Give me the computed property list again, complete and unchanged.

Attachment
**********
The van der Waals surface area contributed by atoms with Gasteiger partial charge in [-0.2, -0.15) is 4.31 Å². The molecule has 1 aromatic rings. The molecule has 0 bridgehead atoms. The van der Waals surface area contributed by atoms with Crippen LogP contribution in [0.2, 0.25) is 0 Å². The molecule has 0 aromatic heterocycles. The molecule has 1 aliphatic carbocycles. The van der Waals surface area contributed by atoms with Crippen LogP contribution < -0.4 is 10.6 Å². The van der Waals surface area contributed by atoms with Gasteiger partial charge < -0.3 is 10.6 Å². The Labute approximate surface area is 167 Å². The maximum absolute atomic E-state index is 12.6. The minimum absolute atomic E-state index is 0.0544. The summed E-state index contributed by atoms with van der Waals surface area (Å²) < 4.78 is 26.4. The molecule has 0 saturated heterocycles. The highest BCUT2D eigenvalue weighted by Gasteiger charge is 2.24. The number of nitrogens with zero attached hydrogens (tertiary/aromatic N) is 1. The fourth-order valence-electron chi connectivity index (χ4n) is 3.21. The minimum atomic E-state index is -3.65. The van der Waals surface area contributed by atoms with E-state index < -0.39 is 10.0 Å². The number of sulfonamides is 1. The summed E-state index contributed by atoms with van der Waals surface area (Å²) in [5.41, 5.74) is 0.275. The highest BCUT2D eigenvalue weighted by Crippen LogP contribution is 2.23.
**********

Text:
The van der Waals surface area contributed by atoms with Gasteiger partial charge in [-0.2, -0.15) is 4.31 Å². The molecule has 1 aromatic rings. The molecule has 0 bridgehead atoms. The van der Waals surface area contributed by atoms with Crippen LogP contribution in [0.2, 0.25) is 0 Å². The molecule has 0 aromatic heterocycles. The molecule has 1 aliphatic carbocycles. The van der Waals surface area contributed by atoms with Crippen LogP contribution < -0.4 is 10.6 Å². The van der Waals surface area contributed by atoms with Gasteiger partial charge < -0.3 is 10.6 Å². The Labute approximate surface area is 167 Å². The maximum absolute atomic E-state index is 12.6. The minimum absolute atomic E-state index is 0.0544. The summed E-state index contributed by atoms with van der Waals surface area (Å²) < 4.78 is 26.4. The molecule has 0 saturated heterocycles. The highest BCUT2D eigenvalue weighted by Gasteiger charge is 2.24. The number of nitrogens with zero attached hydrogens (tertiary/aromatic N) is 1. The fourth-order valence-electron chi connectivity index (χ4n) is 3.21. The minimum atomic E-state index is -3.65. The van der Waals surface area contributed by atoms with E-state index < -0.39 is 10.0 Å². The number of sulfonamides is 1. The summed E-state index contributed by atoms with van der Waals surface area (Å²) in [5.41, 5.74) is 0.275. The highest BCUT2D eigenvalue weighted by Crippen LogP contribution is 2.23.